(Reuters) - A South Carolina teen, who a prosecutor said was "seduced" by the Islamic State group and planned to shoot U.S. soldiers, was sentenced on Tuesday to five years in juvenile prison on a gun possession charge, the local Herald newspaper reported.
The 16-year-old, who was not named due to his age, had conspired with another person to rob a gun shop and shoot soldiers in neighboring North Carolina, 16th Circuit Solicitor Kevin Brackett said in a recording of the Darlington County family court hearing.
"He had been sort of seduced by the radical Islamic ideology that has been put forth by the group in the Middle East known as ISIS ... and that it was his desire to join them," Brackett said in the video published online by the Herald.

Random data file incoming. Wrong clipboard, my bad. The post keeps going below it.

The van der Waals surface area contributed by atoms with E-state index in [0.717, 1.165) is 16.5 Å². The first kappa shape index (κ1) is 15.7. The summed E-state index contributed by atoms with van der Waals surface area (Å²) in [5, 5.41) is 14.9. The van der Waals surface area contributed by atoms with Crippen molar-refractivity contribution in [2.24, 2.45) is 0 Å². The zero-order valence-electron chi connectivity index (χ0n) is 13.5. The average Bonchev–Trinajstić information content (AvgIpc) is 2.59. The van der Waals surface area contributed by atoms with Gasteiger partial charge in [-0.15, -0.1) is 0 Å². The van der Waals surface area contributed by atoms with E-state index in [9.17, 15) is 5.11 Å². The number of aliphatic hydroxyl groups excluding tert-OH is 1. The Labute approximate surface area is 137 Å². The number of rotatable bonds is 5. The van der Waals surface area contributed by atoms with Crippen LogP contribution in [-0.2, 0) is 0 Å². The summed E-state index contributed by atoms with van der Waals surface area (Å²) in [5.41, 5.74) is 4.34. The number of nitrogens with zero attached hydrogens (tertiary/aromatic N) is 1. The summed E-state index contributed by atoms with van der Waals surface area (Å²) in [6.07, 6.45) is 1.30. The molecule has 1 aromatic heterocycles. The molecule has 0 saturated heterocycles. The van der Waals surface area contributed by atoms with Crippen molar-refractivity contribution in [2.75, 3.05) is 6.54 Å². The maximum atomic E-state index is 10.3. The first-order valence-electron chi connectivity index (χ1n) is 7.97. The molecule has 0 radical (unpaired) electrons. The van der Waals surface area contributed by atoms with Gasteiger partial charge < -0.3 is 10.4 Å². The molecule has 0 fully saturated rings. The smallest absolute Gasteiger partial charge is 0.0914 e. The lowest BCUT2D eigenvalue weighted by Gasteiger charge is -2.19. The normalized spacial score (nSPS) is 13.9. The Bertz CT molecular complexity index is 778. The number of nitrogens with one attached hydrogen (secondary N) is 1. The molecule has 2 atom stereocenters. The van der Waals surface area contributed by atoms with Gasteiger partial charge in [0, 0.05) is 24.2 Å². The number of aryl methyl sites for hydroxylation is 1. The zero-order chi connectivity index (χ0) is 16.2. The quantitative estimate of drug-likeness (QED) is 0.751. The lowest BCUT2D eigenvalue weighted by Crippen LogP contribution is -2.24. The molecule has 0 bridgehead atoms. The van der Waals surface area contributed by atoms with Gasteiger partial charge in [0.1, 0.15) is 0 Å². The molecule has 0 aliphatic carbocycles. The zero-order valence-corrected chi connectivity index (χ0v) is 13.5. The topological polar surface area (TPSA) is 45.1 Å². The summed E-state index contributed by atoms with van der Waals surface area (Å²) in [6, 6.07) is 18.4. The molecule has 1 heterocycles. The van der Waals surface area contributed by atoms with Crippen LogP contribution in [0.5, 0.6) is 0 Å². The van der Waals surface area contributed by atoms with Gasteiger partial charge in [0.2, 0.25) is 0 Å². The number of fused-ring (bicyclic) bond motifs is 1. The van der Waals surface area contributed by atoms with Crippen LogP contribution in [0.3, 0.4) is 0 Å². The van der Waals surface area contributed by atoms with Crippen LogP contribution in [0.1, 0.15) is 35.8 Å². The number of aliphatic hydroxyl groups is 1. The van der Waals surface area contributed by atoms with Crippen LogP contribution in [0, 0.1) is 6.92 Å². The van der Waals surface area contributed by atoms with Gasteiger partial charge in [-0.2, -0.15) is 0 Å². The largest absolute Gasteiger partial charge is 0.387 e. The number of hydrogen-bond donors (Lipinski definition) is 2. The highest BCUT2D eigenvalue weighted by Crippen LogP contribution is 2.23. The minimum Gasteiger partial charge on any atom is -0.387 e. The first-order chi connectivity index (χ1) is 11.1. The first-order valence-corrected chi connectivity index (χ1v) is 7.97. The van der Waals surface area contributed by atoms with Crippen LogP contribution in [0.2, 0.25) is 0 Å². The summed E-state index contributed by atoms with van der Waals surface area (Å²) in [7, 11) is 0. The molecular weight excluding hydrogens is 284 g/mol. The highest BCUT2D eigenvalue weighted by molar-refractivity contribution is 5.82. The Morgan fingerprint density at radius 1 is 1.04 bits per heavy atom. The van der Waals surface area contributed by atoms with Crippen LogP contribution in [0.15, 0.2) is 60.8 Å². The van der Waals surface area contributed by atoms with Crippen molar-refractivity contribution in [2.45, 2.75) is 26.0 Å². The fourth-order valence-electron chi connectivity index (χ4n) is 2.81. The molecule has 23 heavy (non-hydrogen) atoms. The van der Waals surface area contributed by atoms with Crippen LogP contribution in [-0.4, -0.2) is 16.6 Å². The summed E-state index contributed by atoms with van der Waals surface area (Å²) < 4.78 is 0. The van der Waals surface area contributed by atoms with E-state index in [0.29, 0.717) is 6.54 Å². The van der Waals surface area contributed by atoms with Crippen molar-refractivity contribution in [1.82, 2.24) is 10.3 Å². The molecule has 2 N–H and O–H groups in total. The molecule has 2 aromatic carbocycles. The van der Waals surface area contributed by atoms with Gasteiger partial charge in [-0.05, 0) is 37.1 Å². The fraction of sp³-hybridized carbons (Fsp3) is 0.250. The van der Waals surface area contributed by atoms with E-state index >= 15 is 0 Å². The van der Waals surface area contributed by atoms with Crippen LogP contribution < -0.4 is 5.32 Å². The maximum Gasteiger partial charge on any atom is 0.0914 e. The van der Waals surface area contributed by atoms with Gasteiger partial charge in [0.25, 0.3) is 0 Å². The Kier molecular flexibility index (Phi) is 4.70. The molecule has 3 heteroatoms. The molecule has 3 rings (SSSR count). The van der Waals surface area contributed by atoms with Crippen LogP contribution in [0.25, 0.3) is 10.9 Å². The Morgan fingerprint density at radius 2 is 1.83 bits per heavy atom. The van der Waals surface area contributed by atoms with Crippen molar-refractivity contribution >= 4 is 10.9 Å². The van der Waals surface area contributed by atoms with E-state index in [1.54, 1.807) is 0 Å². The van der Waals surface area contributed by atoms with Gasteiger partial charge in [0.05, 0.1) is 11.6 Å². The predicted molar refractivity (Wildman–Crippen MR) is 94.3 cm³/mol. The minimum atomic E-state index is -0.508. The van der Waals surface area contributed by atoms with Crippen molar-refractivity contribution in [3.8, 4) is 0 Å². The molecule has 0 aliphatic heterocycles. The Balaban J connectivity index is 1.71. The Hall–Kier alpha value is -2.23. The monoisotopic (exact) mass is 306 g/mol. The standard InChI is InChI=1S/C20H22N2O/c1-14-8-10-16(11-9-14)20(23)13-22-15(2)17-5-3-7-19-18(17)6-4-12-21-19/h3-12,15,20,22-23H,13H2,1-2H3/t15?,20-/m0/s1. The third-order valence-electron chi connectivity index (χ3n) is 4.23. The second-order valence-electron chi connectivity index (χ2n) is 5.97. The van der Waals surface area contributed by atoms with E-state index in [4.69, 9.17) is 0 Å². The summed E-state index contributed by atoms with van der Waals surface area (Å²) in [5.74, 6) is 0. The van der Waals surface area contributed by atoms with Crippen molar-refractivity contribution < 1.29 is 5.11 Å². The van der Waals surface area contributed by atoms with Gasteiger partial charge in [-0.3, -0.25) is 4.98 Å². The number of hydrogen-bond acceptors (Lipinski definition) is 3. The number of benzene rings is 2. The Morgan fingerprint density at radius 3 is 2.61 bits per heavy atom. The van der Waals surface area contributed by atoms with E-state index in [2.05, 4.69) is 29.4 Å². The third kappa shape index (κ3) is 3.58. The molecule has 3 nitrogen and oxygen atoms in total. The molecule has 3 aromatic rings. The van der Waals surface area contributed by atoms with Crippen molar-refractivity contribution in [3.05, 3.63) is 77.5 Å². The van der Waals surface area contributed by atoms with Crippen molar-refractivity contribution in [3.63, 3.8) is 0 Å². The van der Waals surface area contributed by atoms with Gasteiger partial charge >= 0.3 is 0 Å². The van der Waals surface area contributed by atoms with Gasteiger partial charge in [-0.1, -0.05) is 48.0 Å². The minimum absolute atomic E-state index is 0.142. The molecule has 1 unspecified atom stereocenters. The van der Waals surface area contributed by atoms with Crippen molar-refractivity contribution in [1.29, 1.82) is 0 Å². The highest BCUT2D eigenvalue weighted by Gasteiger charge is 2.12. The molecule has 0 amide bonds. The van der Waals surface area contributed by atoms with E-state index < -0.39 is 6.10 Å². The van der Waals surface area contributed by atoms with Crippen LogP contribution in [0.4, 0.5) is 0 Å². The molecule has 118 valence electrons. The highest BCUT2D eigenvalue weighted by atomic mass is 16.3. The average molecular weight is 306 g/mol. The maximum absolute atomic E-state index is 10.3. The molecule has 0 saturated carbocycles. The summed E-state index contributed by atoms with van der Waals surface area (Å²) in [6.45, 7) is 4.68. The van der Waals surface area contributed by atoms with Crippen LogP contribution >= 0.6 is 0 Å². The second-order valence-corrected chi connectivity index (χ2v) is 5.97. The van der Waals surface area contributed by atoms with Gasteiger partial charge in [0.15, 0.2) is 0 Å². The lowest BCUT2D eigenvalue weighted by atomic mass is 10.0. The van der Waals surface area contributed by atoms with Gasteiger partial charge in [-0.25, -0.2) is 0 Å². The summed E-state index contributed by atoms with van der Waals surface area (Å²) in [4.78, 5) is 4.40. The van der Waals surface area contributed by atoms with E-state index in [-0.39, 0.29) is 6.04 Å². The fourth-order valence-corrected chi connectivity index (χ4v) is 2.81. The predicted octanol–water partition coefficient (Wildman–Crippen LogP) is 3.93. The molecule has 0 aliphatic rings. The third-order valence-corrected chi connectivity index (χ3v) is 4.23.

Western countries have become increasingly worried about the numbers of citizens becoming radicalised by militant groups, fearing they could be inspired to launch attacks at home.
Brackett said that since the state did not have any laws regarding terrorism, the five-year sentence was the maximum he could pursue, according to the Herald.
The boy initially told authorities he had a gun for his family's safety following his father's death, Brackett said in the video. But the lawyer said the boy actually got the pistol to further his ambition to join Islamic State fighters.
"I'd just like to say, like, I regret everything and it was just hard on me because of what was going on," the boy told the court in the video. "In my heart, I never had the intention of doing nothing."
The FBI and federal prosecutors in both states declined to comment to the Herald on whether they were investigating the plot or the alleged collaborator.
The sentencing came a day after U.S. authorities said they had charged six young Somali-American men from Minnesota with planning to join Islamic State fighters, who have seized large areas of territory in Syria and neighboring Iraq.
(Reporting by Curtis Skinner in San Francisco)